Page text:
The flourless chocolate cake, on the other hand...that was a bit of a project. I actually used this recipe from Epicurious - the name of the cake is "La Bete Noire", which means "The Black Beast". I mean, how could I find a a recipe called The Black Beast and NOT make it, right?! So. The recipe is pretty straight-forward: melt chocolate and butter, beat in some eggs, make a sugar syrup, beat that in, dump into a springform pan and bake in a water bath. Can you see where things might go wrong? Yeah. Springform pan + water bath. I know, I know, people do it all the time and it works just fine....good for them. I followed the directions to a T - wrapped the bottom of the pan in layers and layers of foil, carefully poured the hot water into the roasting pan around the springform pan, etc. I thought it was slightly weird when the springform pan started to float in the water bath, but I saw no leakage / seepage, so I threw the whole thing in the oven for an hour. When I took it out, it was entirely apparent that shit had gone awry. There was a layer of water all over the top of the cake! I let it cool enough that I could pull it out and open the latch on the pan, and all the chocolatey goodness came sliding out in a giant placental sploooosh. Thankfully I had had the presence of mind to open the pan over the sink, or I would likely still be scraping chocolate sludge out from between my floorboards. Anyway - so the first try was a miserable fail. The store was already closed at that point and I didn't have enough chocolate to re-do the cake last night, so I had to wait until this morning to re-stock and try. For the re-try, rather than use a traditional bain marie, I instead took the roasting pan half-full of water and put it on the bottom rack of the oven, then put the springform pan full of cake batter on the TOP rack. An hour later, it was done and beautiful. It did develop a rather large crack across the top as it cooled, but the ganache that I poured over the top filled the crack quite nicely!After the ganache set, the finished product looked like this:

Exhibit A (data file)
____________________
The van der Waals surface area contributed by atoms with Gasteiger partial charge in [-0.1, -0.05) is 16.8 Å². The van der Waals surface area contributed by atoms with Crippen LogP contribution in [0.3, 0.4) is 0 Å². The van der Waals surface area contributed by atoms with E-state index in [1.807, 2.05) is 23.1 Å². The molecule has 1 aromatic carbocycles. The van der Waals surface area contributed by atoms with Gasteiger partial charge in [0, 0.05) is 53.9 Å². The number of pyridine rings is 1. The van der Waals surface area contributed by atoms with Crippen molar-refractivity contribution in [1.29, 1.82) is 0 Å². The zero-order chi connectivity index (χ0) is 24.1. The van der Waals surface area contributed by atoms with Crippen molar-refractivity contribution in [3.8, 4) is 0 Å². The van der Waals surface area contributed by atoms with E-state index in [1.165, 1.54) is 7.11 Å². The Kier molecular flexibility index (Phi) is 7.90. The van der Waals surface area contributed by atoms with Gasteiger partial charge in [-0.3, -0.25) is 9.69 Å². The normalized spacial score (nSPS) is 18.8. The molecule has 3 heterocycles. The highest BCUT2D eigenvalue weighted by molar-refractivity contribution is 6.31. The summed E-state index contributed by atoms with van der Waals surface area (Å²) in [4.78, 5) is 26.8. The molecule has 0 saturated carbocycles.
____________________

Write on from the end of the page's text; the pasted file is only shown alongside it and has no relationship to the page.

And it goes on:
La Bete Noire. La Bete, indeed! 
I got a little over-zealous while mixing the ganache, which is why it ended up with a lot of bubbles, but you know what? Bubbles made of chocolate still taste like chocolate!

This cake is truly ridiculous. It's so incredibly dense and rich. It's like a truffle in cake form. Look at this.

 I just followed the recipe and made it plain chocolate (I did add a pinch of salt to both the cake and the ganache because they needed them), but my mom and I spent the whole of dessert talking about different ways you could flavor this thing, and they ALL sounded good. I can't wait to make this again and play with flavorings. I want to get some smaller pans and make mini-cakes though. It's just so dense and rich that there's no way anybody would want to eat more than about a 1/16th wedge of it. My family are hearty eaters and we can put away some serious cake...and we only slayed a quarter of this beast. Whew!

I hope everyone had a great Thanksgiving. I know we did, and with not a trace of wheat gluten in sight.

spinach, sausage and caramelized onion quiche

Pretty much what it says on the tin. I had a pound of sweet Italian pork sausage that needed to be used up ASAP and a package of frozen chopped spinach. I've always got eggs in stock, and usually have an onion hanging around, so this was no sweat to make.